It’s Thursday morning and we are now in Porto, having arrived yesterday after a few hour drive north. Speaking of roads, it’s amazing to see how much money they have spent on roads here and it seems to me that on a per resident basis, Portugal might have more roads than anywhere I have ever been. It’s just not that big of a country and there are roads heading everywhere.
When I asked a resident what they thought had contributed most to the out of control national debt for the country, his immediate reaction was “highways”. He told me that the government had made many new highways over the last few years that were way beyond what was needed. I agree, the roads are terrific.
The other reason that he felt that the debt had gotten out of control was because they had built many stadiums for their hosting of the World Cup soccer a few years ago. He said that they had built a dozen or more and most, if not all, are now sitting empty. We saw one of these beautiful stadiums on our trip and it was indeed a grand building with lots of nearby housing that also looked vacant. I guess it’s pretty easy to get carried away with national pride and loose sight of what it’s going to cost in the long run.
Nice stadium. Bummer it’s not in use these days beyond a display for a local car dealer. In case you are wondering, I took that photo while standing on the wall of this castle. I’d say that’s about as much of a contrast as is possible. In many ways, Portugal is a good example of contrast; the contrast of old and new. So, speaking of old, we are now in Porto, the home of Port wine which we plan on trying a bit of while we are here for a few days. Today we will be touring the old part of the city on foot which should be fun. I expect that it’s built on a hill as it seems that most everywhere we go involves a hill. Always up both ways, it seems.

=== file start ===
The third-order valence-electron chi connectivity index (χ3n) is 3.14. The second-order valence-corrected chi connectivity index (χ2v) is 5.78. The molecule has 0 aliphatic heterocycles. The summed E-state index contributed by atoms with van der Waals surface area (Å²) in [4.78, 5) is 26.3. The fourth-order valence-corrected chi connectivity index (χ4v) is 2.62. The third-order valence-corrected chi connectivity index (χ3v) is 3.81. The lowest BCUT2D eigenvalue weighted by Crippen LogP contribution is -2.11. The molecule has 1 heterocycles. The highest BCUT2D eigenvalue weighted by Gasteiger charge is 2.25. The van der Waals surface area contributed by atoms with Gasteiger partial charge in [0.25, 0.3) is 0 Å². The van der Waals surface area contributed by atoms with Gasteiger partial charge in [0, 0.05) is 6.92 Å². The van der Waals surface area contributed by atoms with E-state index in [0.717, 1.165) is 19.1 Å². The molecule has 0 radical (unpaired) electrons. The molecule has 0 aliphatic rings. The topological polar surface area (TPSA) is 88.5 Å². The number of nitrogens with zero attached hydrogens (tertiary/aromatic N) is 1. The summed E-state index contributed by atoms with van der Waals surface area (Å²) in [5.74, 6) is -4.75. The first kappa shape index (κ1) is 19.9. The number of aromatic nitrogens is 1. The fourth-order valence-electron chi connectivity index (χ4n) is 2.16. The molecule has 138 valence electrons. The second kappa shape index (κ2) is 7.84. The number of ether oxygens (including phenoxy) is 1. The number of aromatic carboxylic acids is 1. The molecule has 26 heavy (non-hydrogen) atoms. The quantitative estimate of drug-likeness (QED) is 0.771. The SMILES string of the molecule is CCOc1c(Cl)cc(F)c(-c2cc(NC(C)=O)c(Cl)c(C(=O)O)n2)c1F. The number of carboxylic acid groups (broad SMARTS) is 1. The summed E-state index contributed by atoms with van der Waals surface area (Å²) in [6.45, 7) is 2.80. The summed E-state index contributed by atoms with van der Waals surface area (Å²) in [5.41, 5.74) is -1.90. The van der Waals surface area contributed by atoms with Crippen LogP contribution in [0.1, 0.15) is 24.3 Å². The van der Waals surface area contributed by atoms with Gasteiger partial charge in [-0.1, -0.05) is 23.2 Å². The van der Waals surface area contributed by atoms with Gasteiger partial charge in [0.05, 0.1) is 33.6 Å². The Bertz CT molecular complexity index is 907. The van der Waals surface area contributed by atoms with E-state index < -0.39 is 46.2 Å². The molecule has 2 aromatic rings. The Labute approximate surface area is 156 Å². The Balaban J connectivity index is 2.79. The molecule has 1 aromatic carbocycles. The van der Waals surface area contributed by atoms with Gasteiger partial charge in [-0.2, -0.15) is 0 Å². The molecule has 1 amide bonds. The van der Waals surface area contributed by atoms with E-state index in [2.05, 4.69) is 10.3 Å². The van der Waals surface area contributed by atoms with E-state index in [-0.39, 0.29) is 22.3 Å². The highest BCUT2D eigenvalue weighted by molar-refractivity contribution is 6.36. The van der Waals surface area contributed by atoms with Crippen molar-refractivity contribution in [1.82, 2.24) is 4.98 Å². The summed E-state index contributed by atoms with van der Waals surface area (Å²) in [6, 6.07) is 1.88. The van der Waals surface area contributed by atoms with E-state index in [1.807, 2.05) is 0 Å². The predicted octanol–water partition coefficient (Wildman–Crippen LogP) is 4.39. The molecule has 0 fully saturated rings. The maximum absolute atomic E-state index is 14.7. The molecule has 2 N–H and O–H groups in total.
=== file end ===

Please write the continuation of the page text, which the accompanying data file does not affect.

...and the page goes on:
I should include a few more photos of our time in Coimbra. While we were there, we headed up to the highest point in the city and enjoyed this beautiful panoramic view of the surrounding area. Click on it and it will go full screen, I think. Very scenic, if a bit vertigo inducing. We loved this Mini Moka car. It’s a car that only a golf cart could truly love. Looks like something out of a cartoon. And, of course, always food on display in the markets to make you think of your next meal. On our last night there we enjoyed a walk in the city after dark and happened upon a group of young singers who were camped out at a little bar on a back street in the historic area. They were students at the university, the oldest in Europe, BTW. Note that they are wearing black capes, a tradition at the university. It was a bit chilly and they had wrapped them around themselves giving them a somewhat medieval look. Their impromptu “concert” of traditional Portuguese ballads was perhaps designed to get free beer, which they did. We loved it and sat across the street at a bar and had a glass of wine, listening to them play for an hour. It was a magical scene. What a wonderful and completely non-commercial experience that topped off our visit. How serene. A nice trio of young men. The one in the center was particularly engaging and charming. However, I am not sure I’d want him dating my daughter, if I had one. He looked like a bit of a scoundrel, in a nice way. I guess that only added to the magic of the moment.
The rest of the city looked lovely in the twilight. Off to simple dinner. And, all this with a 6.5 Euro bottle of nice red wine. Can’t beat it. We have eaten a LOT of tomatoes on this trip. They are, unlike in the US, as good as they look. All this is making me hungry. Perhaps I’d better head off to breakfast.